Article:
- Lover on the Nile by Richard Hall
Collins, 254 pp, £7.95, February 1980, ISBN 0 00 216471 X
- Nellie: Letters from Africa by Elspeth Huxley
Weidenfeld, 326 pp, £8.95, March 1980, ISBN 0 297 77706 8
- Black Country Girl in Red China by Esther Cheo Ying
Hutchinson, 191 pp, £5.95, January 1980, ISBN 0 09 139080 X
‘And do you think, Dame Freya,’ an interviewer once asked Freya Stark, ‘that travel broadens the mind?’ There was a pause. The explorer pondered; a distant, reflective gaze settled on her face. The young man sat back, well pleased to see his question taken so seriously: for a minute, he could have been forgiven for thinking he was onto a winner. At last it became clear that Dame Freya was about to pronounce. He lent forward, expectantly. ‘No,’ the clear voice enunciated with extreme finality. ‘No.’ There was nothing more to be said.
Travel books, like no other, and perhaps not like travel, possess that peculiar charm of being able to carry the reader for an instant of irresponsibility from the gloom of a northern winter afternoon into the heat of the tropics. They leave a smell of the impossible. Individually they may not be profound; they may not, like travel, be broadening. But the pleasure and the power are enormous. This taste of the unfamiliar has of course to come from the travellers themselves, from their expectations and their sense of the new. It is what they bring with them, and what, exhausted, exhilarated or astonished, they carry away.
Lovers on the Nile is Richard Hall’s account of Samuel Baker’s voyage in search of the Mountains of the Moon with his young companion Florence. It is not so much a biography as the story of a seven-year travelling honeymoon. In fact, the book flows at an easy pace, but only once the lovers are embarked upon their journey: before that, in the summary of Baker’s early life and the background to the expedition, the narrative falters a little. As with so many Victorian travels, the voyage itself is almost indescribable in its litany of disasters. The reader marvels at the way the travellers survived. But survive they did, and they were still the people they were when they set out, even though they had been physically attacked, and had come down with repeated bouts of malaria and dysentry. For one entire week Florence was unconscious with exhaustion and heat stroke, having fallen into a coma while crossing a swamp. She awoke to the sound of men digging her grave.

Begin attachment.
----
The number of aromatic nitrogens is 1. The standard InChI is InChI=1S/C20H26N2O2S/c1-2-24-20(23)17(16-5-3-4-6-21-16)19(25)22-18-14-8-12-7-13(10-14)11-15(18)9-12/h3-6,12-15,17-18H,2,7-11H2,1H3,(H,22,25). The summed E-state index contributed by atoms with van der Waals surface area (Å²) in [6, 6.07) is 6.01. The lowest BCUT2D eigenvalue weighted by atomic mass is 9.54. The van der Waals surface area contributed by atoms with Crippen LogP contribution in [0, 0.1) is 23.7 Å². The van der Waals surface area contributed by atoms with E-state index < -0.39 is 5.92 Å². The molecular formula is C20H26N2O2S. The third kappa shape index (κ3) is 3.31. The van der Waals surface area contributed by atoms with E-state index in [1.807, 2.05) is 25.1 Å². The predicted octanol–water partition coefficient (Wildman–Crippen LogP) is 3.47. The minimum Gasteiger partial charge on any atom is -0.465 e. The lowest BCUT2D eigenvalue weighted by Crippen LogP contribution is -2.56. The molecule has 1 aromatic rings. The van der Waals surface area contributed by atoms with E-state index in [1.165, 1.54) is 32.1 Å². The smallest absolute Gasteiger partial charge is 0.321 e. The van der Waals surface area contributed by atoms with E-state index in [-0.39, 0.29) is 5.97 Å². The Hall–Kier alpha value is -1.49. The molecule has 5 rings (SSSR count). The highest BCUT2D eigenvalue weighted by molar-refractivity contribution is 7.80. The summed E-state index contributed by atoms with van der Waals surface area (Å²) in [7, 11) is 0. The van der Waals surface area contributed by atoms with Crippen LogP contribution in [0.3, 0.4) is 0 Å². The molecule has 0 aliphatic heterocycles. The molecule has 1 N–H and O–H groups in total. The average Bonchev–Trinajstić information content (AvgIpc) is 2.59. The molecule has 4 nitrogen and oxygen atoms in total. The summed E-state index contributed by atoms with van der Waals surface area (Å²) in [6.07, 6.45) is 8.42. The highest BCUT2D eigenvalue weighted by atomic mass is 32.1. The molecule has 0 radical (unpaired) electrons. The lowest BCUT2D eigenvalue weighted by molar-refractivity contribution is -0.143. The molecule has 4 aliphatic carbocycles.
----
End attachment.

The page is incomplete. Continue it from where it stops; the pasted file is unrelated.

In 1851, having been thwarted by the Royal Geographic Society in his desire to join Livingstone in Central Africa, and prevented from looking for Speke and Burton, then in search of the vast lakes that were said to be the sources of the Nile, Samuel Baker left London with the effete-looking Maharajah Duleep Singh to shoot wild boar in Serbia and bears in Transylvania. The pair got stuck in Widdin, the main Turkish fortress in the Balkans. To pass the time, they attended a slave auction, and it was there that Baker, a widower with four daughters – who was never in his life to mention the incident – bought a slave girl, a slim, small teenage Hungarian called Florenz Barbara Maria Finian. She was 17, he was 38.
The event, and his new, not easily explained companion, only made him more keen to travel, to escape the prying eyes of his family for the time he needed to sort out what he would do about her. Now, as he set his mind more firmly on Africa, he wrote nothing of Florence’s existence, but explained somewhat tendentiously: ‘I am going to Khartoum, and thence God only knows where, in search of the sources of the Nile.’ The future Lady Baker’s first home in Africa was a thatch and wood hut on the banks of the Atbara, where Florence laid out a piece of chintz and placed on it her brushes, her scent and a mirror. It is at this point that the extraordinariness of this little-known story starts to carry the book along.